By Lauren Bailey
COVID-19 is striking neighborhoods that were already suffering before the pandemic: one of the most likely indicators of severe respiratory illness is living in an area with high levels of air pollution. Many of these communities also endure high rates of poverty yet are home to the essential workers on the front lines of the crisis. This pandemic has put the inequity of our climate crisis into stark contrast and has made the dire need for reductions in toxic emissions even more clear.
Bridging the gap between rhetoric and the real-life solutions that our policymakers must implement proved difficult long before this current crisis. Transportation accounts for 38 percent of Connecticut’s carbon emissions, making it the most polluting industry in the state. Long commutes, rural sprawl and sparse public transit are just some of the factors that keep Connecticut’s residents in their cars.
As many of our routines have been put on hold, it has become clear how much we drive during daily life, and how much every aspect of our towns and cities are built around our cars. Many neighbors are realizing that their roads do not safely allow for walking and biking for leisure, let alone travel. Poorly maintained or nonexistent sidewalks and bicycle lanes make it difficult, and oftentimes dangerous, to get around in anything but a vehicle.
The state’s most recent transportation plan, Connecticut 2030, just makes that problem worse, calling for twice as much spending on roads, interstates and bridges than transit and rail investments. Meanwhile, the state’s bonding bill that was passed right before the state Legislature closed due to COVID-19 included several expensive interstate widening projects for I-84 and I-95.
COVID-19 has not only exposed the inequalities at the heart of our transportation policies, it has revealed the truth many of us suspected: a lot of those meetings could, in fact, be emails. In a time where telecommuting and working from home will likely long outlast formal quarantines, traffic is unlikely to bounce back to prepandemic levels, meaning there will be less need for massive road-widening projects.
But essential workers — many of whom do not own cars and rely on alternative transit — will still need to get around. Fortunately, many cities and towns already have plans for sidewalks and safe, connected bicycle routes. These are shovel-ready projects that will provide safe alternatives for many driving trips — they just need to be built, and state policy should do more to support them.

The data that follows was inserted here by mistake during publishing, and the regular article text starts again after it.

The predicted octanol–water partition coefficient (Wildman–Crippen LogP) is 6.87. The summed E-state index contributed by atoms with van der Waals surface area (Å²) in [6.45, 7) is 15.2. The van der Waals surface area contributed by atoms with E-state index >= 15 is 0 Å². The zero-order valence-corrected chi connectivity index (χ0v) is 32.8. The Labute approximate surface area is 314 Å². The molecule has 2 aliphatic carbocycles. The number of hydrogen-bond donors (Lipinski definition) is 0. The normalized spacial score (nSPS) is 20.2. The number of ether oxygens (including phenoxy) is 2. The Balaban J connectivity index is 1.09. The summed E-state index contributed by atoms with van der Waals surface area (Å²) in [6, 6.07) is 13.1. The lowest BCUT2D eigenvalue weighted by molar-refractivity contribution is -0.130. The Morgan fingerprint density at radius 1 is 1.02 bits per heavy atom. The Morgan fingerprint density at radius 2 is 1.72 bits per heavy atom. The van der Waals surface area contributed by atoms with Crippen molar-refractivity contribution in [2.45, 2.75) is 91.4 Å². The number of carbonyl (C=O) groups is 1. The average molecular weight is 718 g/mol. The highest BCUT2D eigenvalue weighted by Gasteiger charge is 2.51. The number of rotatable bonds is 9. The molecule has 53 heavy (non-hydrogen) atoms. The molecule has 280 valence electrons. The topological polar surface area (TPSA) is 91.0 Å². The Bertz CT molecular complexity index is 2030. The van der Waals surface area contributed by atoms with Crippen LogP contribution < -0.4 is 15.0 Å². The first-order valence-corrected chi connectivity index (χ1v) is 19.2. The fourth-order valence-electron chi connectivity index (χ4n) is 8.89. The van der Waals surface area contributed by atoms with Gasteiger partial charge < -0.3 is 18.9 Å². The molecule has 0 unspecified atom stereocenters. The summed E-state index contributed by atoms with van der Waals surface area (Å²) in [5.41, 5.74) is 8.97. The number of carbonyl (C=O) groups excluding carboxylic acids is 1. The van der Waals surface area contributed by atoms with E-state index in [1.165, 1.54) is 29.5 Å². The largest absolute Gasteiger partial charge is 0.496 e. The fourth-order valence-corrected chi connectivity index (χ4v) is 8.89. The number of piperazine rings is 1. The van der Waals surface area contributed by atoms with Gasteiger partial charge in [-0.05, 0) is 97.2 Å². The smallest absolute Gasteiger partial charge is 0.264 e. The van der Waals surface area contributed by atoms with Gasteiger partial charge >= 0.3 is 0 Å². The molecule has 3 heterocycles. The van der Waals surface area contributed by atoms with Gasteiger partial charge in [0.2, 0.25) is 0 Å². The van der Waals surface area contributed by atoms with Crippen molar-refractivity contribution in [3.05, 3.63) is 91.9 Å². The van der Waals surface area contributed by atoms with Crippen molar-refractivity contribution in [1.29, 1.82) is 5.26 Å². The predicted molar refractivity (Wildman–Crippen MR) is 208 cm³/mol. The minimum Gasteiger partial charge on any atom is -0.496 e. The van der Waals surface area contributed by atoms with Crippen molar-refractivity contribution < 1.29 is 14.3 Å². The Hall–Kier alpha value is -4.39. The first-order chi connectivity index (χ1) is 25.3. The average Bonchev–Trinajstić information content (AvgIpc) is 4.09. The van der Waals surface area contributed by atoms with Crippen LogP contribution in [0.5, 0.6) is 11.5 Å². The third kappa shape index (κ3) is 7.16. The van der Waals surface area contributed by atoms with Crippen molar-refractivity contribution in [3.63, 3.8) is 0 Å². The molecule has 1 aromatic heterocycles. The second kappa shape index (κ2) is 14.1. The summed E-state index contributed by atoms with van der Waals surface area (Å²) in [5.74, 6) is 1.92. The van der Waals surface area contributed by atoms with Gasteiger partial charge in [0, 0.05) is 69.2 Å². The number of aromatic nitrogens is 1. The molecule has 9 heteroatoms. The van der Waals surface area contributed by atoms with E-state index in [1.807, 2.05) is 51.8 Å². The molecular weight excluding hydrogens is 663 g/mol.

What are some of the bright spots in an otherwise grim forecast? The town of Fairfield adopted a Complete Streets policy in late 2018, and Stamford has requested bids to improve street safety conditions for pedestrians, bicyclists and vehicles. Greater Bridgeport is investing in a large alternatives analysis to broaden residential opportunities near train stations, changing the way we build new housing by prioritizing access to public transit.
Connecticut residents are ready to cut emissions, stop climate change and take a stand against companies that prefer to put profits over people. The Transportation and Climate Initiative, or TCI, is a proposed multistate policy that would give Connecticut a double shot in the arm to reduce our greenhouse gas emissions while investing in clean transportation opportunities. TCI would help ensure that fossil fuel polluters pay their fair share while helping to make Connecticut’s transportation system work for everyone — whether you drive, walk, bike or ride a train or bus.
COVID-19 is demonstrating in real time that for thousands of Americans, dirty air is becoming a death sentence. Connecticut must work to reduce our reliance on fossil fuels. That starts with investing in intuitive transportation solutions that work for our cities and towns — and planning in advance for walkable, transit-oriented development. Connecticut’s participation in the Transportation and Climate Initiative is vital not only for our health, but so that we can invest in green transportation and infrastructure jobs to build a resilient and sustainable future.
Lauren Bailey is the climate policy director for the Tri-State Transportation Campaign.
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